• Great Sand Dunes National Park & Preserve – President Franklin D. Roosevelt used to Antiquities Act to proclaim the enormous sand dunes in southern Colorado at the base of the Sangre de Cristo Mountains a national monument.  In 2000, legislation was passed redesignating the area as a national park, and vastly expanding the park to include much of the scenic Sangre de Cristo Mountains as a national preserve.
  • Katmai National Park & Preserve – In 1918, President Wilson used the Antiquities Act to set aside a volcanic area in southeast Alaska known as “The Valley of 10,000 Smokes” as a national monument.  President Hoover would later expand this area to include the area around Brooks Falls – which is some of the best grizzily bear habitat on the planet (and is the source of many iconic photographs and videos of grizzly bears fishing for salmon.)  This area would be expanded four other times.  The last of these expansions, in 1980, redesignated the national monument as a national park, and set aside a strip of land in the northern end of the park as a national preserve.  Somewhat unuusually, not even subsitence hunting was permitted in the area designated national park, instead both subsistence hunting and recrational hunting are restricted to the area designated as a national preserve.
  • Lake Clark National Park & Preserve – This area just west of Anchorage  and Cook Inlet was also proclaimed a national monument by President Carter in 1978, and then redesignated as a national park and a national preserve  in 1980.  The national preserve consists of the western 1/3rd or so of this park.
  • Wrangell-St. Elias National Park & Preserve – The largest protected area in the national park system was etablished in 1980 and covers most of the Wrangell Mountains in eastern Alaska, stretching down into Alaska’s panhandle, where it borders Glacier Bay National Park & Preserve.  In order to preserve recreational hunting and other traditional activities, the national preserve exists as a patchwork of five separate land parcels, mostly around the edges of this park.

So there you have it, there are the nine.  Obviously, there are some common themes with these parks.   All of these combined designations date from 1980 or later.   7 of them are in Alaska – resulting from the Alaska National Interests Land Conservation Act of 1980, which greatly expanded the National Park System in Alaska.    Also,, these combined designations arose not out of any kind of separation of the resources in these areas, but out of a desire to maintain separate land uses within different parts of the overall park.

Indeed, in many of the above cases, the area designated as a national preserve consists of land on the fringes of the park as a whole.  For the most part,  the area designated as national preserve does not include the overall park’s “core resources” that merited the designation.  Even in cases where the preserve designation is relatively large, such as in the case of Great Sand Dunes National Park & Preserve, the national preserve primarily functions to help preserve the overall landscape and environment of the larger area, without necessarily applying the highest-level restrictions on land-use to the whole thing.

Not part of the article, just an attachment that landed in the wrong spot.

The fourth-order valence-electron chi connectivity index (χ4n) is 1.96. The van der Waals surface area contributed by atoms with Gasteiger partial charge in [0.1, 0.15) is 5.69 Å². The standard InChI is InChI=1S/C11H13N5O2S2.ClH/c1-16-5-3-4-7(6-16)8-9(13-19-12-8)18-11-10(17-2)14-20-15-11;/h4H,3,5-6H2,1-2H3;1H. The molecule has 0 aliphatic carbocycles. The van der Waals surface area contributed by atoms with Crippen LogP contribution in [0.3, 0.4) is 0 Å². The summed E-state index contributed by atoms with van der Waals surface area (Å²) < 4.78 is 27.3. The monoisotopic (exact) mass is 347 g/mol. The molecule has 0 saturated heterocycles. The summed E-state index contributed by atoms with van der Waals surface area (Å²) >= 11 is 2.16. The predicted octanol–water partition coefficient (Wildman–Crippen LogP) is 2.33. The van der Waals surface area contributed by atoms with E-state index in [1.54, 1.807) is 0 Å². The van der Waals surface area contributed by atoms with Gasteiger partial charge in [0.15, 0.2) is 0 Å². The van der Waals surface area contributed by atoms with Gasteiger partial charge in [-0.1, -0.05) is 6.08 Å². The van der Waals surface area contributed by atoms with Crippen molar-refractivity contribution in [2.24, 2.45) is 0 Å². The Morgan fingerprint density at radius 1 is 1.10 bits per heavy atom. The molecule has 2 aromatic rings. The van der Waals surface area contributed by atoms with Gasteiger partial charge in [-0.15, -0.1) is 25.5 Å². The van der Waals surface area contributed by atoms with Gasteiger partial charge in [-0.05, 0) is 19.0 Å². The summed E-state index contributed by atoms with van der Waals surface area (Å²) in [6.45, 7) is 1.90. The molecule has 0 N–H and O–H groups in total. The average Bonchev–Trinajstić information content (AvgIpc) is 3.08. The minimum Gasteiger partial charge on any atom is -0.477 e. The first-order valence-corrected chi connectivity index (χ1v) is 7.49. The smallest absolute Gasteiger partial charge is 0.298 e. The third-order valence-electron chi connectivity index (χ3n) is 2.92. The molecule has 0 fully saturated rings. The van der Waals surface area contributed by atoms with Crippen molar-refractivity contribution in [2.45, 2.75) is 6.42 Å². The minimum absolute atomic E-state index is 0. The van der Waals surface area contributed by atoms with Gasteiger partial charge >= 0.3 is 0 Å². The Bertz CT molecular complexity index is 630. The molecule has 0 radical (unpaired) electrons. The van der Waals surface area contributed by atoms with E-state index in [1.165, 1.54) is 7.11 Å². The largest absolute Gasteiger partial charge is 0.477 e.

The newly-expanded Oregon Caves National Monument & Preserve will only be counting as one national park. Photo Credit: National Park Service

All of this is particularly interesting because in addition to creating new national parks, the Defense Authorization Act for 2015 also included a number of other national parks provisions.   One of these expanded and redesignated Oregon Caves National Monument to Oregon Caves National Monument & Preserve.  Oregon Caves was originally set aside by President Taft in 1909.  Most caves are typically formed in limestone, but the Oregon Caves are somewhat unusual in having formed in marble (its worth noting that marble is formed from limestone that has been metamorphosed under heat and pressure).   With this expansion, however, this park goes from a mere 400-or-so acres surrounding the cave to well more than 4,000+ acres including the surrounding watershed.  Once again, part of the motivation is to continue to allow recreational hunting in the new parklands.  Somewhat surprisingly, however, this time Congress arguably avoided the “mistake” it made in previous legislation – Oregon Caves National Monument and Preserve won’t be counting twice.  Instead, it explicitly remains a single park in the U.S. National Park System.

In this regard, it joins two other parks that appear to be “& Preserves,” but yet only count once.   Salt River Bay National Historical Park & Ecological Preserve in the U.S. Virgin Islands and Jean Lafitte National Historical Park & Preserve.   Neither of these areas have the clear-cut land management distinctions of the above 9 “& Preserves.”   In this respect, Oregon Caves National Monument & Preserve will be unique in following this sensible approach, despite the land management distinctions.   In the meantime, although visiting all 405 (for now) national parks will be life-long bucket-list ambition for many, the list itself will remain one with plenty of idiosyncracies, thanks to the unusual situation of the nine national parks that in fact count twice.

Update: The original version of this post inadvertently listed Craters of the Moon as a National Park & Preserve, despite listing it as a monument in the previous paragraph.  In fact, it is a National Monument & Preserve.